A few days after a report found that Martin Bashir "deceived" his way to accessing and interviewing Princess Diana in 1995, the journalist spoke out for the first time about his past actions.
"I never wanted to harm Diana in any way and I don't believe we did," he told The Sunday Times. "Everything we did in terms of the interview was as she wanted, from when she wanted to alert the palace, to when it was broadcast, to its contents."
"I can't imagine what their family must feel each day," he continued, referring to Diana's sons, Prince William and Prince Harry, who both released lengthy statements about the investigation.
The report, which was compiled by former High Court judge Lord John Dyson, stated that Bashir, 58, forged two false bank statements to manipulate Diana into sitting down and talking with him. Bashir also showed the statements to Diana's brother Charles Spencer to gain his trust.
However, Bashir defended himself, saying: "Even in the early 1990s, there were stories and secretly recorded phone calls. I wasn't the source of any of that. I don't feel I can be held responsible for many of the other things that were going on in her life, and the complex issues surrounding those decisions."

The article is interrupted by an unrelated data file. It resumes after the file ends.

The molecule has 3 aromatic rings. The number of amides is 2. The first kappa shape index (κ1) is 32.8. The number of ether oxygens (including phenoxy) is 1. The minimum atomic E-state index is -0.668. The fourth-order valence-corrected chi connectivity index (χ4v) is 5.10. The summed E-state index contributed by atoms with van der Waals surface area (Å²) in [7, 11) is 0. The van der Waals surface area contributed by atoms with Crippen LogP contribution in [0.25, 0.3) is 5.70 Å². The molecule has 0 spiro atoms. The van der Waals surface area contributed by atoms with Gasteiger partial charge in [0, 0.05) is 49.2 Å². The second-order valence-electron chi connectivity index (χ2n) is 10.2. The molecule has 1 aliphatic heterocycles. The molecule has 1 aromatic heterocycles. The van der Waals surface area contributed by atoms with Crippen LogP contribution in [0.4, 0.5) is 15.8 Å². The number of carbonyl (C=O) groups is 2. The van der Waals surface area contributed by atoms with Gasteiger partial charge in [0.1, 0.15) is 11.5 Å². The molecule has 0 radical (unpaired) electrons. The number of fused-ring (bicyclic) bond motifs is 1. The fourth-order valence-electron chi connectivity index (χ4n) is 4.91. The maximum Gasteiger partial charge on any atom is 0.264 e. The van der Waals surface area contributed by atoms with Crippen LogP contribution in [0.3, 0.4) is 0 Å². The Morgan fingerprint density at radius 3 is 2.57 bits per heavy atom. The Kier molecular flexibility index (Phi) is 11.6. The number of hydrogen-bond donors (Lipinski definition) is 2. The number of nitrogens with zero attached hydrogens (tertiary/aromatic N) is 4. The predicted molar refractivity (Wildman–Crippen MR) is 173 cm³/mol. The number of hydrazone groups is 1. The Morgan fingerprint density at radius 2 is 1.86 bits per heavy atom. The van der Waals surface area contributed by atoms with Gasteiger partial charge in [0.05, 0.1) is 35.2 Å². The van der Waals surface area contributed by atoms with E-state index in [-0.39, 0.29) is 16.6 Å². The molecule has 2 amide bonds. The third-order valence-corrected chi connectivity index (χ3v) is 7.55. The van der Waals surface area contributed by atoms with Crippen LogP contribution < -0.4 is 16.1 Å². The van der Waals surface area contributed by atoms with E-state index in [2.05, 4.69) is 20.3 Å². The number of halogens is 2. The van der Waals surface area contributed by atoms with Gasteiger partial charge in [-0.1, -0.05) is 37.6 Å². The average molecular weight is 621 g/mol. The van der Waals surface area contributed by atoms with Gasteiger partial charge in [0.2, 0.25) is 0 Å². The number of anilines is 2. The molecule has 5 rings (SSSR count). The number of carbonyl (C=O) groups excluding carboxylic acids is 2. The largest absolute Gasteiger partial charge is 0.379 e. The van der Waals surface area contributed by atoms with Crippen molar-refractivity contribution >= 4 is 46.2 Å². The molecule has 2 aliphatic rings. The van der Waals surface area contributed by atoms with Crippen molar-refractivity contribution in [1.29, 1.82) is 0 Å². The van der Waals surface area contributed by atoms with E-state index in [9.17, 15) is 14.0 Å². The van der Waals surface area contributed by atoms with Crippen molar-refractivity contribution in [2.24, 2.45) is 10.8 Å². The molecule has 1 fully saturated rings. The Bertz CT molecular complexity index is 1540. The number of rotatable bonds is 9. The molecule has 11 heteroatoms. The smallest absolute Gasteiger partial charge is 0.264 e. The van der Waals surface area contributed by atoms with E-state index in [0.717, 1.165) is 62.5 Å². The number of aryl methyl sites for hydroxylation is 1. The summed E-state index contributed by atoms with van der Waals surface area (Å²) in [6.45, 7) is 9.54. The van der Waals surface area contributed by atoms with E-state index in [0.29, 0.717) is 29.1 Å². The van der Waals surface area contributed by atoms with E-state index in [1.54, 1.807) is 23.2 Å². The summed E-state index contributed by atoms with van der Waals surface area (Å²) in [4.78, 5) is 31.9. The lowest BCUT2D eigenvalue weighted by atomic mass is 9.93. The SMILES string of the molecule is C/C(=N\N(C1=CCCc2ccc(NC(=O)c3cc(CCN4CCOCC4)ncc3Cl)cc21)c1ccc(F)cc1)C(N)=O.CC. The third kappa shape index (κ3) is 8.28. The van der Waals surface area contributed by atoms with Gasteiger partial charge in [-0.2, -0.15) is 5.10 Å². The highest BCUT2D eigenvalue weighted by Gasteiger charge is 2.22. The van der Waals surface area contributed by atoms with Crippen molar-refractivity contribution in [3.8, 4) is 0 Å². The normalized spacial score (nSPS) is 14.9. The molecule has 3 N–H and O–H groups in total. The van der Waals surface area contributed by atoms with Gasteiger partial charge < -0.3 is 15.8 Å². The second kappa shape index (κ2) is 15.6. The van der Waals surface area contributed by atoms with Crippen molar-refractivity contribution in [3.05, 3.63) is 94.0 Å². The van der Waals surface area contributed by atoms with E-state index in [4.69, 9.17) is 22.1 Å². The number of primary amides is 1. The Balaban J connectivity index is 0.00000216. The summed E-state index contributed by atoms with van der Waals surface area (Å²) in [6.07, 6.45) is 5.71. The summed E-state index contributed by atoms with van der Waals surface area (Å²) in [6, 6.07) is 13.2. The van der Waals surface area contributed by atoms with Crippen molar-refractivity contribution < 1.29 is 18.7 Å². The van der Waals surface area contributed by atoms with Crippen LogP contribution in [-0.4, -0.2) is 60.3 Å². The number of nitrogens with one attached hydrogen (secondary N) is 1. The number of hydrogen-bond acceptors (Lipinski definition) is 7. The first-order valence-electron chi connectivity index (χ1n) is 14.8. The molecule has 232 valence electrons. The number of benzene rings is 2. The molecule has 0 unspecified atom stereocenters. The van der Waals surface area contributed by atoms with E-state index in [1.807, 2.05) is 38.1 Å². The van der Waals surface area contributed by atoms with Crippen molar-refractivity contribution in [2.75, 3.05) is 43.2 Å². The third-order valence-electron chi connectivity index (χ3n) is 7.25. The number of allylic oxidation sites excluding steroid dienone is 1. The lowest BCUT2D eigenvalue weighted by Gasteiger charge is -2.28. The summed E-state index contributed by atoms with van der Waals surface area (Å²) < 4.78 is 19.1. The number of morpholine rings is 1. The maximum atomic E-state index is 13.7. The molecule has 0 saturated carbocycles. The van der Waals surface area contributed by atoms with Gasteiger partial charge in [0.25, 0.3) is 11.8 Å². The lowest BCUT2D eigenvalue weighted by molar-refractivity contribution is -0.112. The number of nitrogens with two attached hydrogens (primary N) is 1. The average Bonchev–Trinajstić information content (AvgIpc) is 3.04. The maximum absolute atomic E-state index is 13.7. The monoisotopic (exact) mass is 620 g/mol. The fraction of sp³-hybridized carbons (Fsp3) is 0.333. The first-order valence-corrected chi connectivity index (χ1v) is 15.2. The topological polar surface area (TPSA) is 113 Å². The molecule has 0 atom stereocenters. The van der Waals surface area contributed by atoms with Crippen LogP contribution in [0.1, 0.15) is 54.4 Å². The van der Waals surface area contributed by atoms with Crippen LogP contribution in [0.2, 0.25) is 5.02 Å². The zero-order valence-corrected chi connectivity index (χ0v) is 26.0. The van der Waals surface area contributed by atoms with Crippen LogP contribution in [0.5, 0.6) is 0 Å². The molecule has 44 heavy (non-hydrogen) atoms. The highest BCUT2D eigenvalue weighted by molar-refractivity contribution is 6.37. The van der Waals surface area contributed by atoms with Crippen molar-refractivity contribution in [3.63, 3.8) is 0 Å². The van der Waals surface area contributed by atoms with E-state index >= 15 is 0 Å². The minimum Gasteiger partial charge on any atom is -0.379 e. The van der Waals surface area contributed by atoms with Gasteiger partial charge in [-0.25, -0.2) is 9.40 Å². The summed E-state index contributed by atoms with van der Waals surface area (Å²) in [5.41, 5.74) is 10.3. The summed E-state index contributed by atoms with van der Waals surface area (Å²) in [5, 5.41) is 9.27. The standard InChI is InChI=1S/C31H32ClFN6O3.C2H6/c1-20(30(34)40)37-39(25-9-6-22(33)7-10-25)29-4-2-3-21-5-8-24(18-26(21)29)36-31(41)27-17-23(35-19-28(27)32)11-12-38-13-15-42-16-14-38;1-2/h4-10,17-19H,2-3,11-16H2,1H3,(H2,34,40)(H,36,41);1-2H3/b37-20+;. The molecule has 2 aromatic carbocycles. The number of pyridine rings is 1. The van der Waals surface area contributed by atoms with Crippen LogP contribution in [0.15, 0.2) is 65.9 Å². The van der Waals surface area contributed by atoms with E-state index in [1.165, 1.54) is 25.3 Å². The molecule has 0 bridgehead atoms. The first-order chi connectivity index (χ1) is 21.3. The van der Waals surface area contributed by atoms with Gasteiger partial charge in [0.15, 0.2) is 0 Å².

Bashir did show some remorse, though, and said that showing Spencer the forged bank documents "was wrong" and something he "deeply regrets."
When asked if he would be able to forgive himself, he said: "That's a really difficult question because it was a serious error. I hope that people will allow me the opportunity to show that I am properly repentant of what happened."
"The saddest thing is that all of this crap built on my stupidity ... people haven't focused on the remarkable things she did," he said.
Meanwhile, BBC Director-General Tim Davie apologized on behalf of the network.
"It is clear that the process for securing the interview fell far short of what audiences have a right to expect. We are very sorry for this," the statement read. "While today's BBC has significantly better processes and procedures, those that existed at the time should have prevented the interview being secured in this way. While the BBC cannot turn back the clock after a quarter of a century, we can make a full and unconditional apology. The BBC offers that today."